Air France-KLM comes under growing pressure to repay its pandemic state aid packages quickly as rivals, including Lufthansa, throw themselves into potential acquisitions in the aviation industry, from which the French-Dutch group would otherwise be cut off.
The French state, which recapitalized the airline last year in an agreement preventing it from making purchases, is “looking closely” at financial opportunities with the company, said Jean-Baptiste Djebbari, France’s junior minister of transport.
“The problem [for the company] is whether it will succeed financially to loosen its hands quickly enough so that it can respond to market opportunities, ”Djebbari said on Monday. The group was to be “one of the biggest players” in a post-crisis world and in a possible wave of consolidation, he added, allowing it to compete with Lufthansa and other rivals such as International Airlines Group, the owner of British Airways and Iberia.
Germany’s Lufthansa, which has repaid its own state aid, and the Swiss-Italian shipping conglomerate MSC last week expressed interest in buying a majority stake in Italy’s state-owned ITA Airways, the successor to bankrupt Alitalia and part of the SkyTeam aviation alliance with Air France-KLM. and Delta.
The Franco-Dutch group has no liquidity problems and would have been a natural suitor, but was limited by its rescue packages, said two people familiar with the matter.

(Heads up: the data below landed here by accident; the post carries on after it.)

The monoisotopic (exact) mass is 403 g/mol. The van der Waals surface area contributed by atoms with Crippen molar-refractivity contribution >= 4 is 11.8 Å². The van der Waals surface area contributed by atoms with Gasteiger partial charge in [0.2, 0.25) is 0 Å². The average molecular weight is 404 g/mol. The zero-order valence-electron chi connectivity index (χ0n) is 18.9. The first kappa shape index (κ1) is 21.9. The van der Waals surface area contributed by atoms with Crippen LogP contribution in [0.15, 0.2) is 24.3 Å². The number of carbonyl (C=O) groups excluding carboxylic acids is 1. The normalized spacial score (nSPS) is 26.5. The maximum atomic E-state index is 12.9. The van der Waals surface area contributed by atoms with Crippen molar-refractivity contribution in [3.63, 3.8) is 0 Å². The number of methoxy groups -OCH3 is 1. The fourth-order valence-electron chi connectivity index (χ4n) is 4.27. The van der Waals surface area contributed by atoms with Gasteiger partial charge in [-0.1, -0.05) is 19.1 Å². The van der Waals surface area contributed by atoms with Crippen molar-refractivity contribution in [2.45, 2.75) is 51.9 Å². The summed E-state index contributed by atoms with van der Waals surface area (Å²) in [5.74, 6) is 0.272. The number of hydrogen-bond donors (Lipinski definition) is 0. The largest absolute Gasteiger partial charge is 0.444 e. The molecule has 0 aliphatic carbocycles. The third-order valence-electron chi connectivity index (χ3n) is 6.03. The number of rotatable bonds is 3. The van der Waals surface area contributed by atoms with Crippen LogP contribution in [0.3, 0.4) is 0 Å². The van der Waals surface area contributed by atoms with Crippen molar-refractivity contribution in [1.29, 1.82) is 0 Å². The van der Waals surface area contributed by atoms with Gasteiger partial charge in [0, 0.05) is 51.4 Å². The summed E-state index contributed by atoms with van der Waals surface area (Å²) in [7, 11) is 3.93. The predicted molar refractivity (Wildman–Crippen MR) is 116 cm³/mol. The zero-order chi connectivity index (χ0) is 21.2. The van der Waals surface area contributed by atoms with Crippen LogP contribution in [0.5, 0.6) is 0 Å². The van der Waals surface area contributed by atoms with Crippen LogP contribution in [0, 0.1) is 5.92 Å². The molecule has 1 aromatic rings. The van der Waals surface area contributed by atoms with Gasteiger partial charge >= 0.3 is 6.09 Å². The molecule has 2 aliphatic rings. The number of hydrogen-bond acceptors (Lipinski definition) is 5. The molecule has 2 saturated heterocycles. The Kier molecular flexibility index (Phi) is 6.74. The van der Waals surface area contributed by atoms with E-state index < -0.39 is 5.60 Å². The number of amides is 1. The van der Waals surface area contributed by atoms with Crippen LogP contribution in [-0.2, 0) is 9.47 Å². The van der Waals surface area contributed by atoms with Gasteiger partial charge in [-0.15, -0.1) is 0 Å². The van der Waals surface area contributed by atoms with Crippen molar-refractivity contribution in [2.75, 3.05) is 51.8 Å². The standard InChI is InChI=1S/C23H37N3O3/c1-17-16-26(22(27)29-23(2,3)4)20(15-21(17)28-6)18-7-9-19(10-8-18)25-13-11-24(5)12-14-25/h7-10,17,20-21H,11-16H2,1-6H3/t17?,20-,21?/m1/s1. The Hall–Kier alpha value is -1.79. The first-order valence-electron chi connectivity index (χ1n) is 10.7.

ITA’s slots at Linate airport, Milan, which supplies similar flights to Paris, made it particularly attractive, one of the people added.
Air France-KLM could still consider ways to formulate an approach with a promise to buy into the group further down, the person added, even though Lufthansa and MSC have been asking for an exclusive negotiating window with ITA for close to three months.
Air France-KLM received just over 10 billion euros in government-guaranteed loans and direct assistance from the French and Dutch governments when the pandemic hit in 2020.
A recapitalization of € 4 billion. from the French state last year through a mix of new shares and hybrid debt limits the group from taking more than 10 percent of the shares of any competitor until three-quarters of that support is repaid.
The emergence of the rapidly spreading Omicron coronavirus variant in late 2021 derailed plans for an expected capital raising, which would have cut back on state aid.
But aside from business travel, air traffic is improving, which helps restore Air France-KLM’s appeal to investors, and the group may also consider hybrid debt issues, said people familiar with the matter.
Air France-KLM, which is almost 29 percent owned by the French government and 9 percent by the Dutch state, said it had “noted” Lufthansa and MSC’s ITA initiatives and would “follow developments in the coming weeks very closely”.